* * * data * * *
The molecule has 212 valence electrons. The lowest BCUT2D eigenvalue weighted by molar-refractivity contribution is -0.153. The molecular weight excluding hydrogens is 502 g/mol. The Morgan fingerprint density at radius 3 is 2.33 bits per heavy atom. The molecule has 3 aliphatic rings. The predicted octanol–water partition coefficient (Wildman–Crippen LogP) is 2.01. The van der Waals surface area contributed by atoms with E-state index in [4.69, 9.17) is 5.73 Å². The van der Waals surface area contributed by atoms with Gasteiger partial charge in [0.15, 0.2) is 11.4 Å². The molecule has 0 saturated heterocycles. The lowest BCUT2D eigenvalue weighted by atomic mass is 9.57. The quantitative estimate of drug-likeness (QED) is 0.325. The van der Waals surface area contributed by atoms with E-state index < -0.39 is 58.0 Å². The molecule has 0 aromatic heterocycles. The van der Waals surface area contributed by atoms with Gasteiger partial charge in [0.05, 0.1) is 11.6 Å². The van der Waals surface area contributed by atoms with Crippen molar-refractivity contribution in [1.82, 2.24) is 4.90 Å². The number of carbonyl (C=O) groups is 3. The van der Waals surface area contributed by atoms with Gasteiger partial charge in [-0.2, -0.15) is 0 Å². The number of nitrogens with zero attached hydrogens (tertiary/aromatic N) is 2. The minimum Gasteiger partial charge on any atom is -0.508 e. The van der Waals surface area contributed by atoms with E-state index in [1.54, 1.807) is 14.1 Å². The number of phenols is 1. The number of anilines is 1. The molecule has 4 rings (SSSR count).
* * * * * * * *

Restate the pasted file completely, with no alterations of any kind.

The molecule has 212 valence electrons. The lowest BCUT2D eigenvalue weighted by molar-refractivity contribution is -0.153. The molecular weight excluding hydrogens is 502 g/mol. The Morgan fingerprint density at radius 3 is 2.33 bits per heavy atom. The molecule has 3 aliphatic rings. The predicted octanol–water partition coefficient (Wildman–Crippen LogP) is 2.01. The van der Waals surface area contributed by atoms with E-state index in [4.69, 9.17) is 5.73 Å². The van der Waals surface area contributed by atoms with Gasteiger partial charge in [0.15, 0.2) is 11.4 Å². The molecule has 0 saturated heterocycles. The lowest BCUT2D eigenvalue weighted by atomic mass is 9.57. The quantitative estimate of drug-likeness (QED) is 0.325. The van der Waals surface area contributed by atoms with E-state index < -0.39 is 58.0 Å². The molecule has 0 aromatic heterocycles. The van der Waals surface area contributed by atoms with Gasteiger partial charge in [0.05, 0.1) is 11.6 Å². The van der Waals surface area contributed by atoms with Crippen molar-refractivity contribution in [1.82, 2.24) is 4.90 Å². The number of carbonyl (C=O) groups is 3. The van der Waals surface area contributed by atoms with Gasteiger partial charge in [-0.2, -0.15) is 0 Å². The number of nitrogens with zero attached hydrogens (tertiary/aromatic N) is 2. The minimum Gasteiger partial charge on any atom is -0.508 e. The van der Waals surface area contributed by atoms with E-state index in [1.54, 1.807) is 14.1 Å². The number of phenols is 1. The number of anilines is 1. The molecule has 4 rings (SSSR count).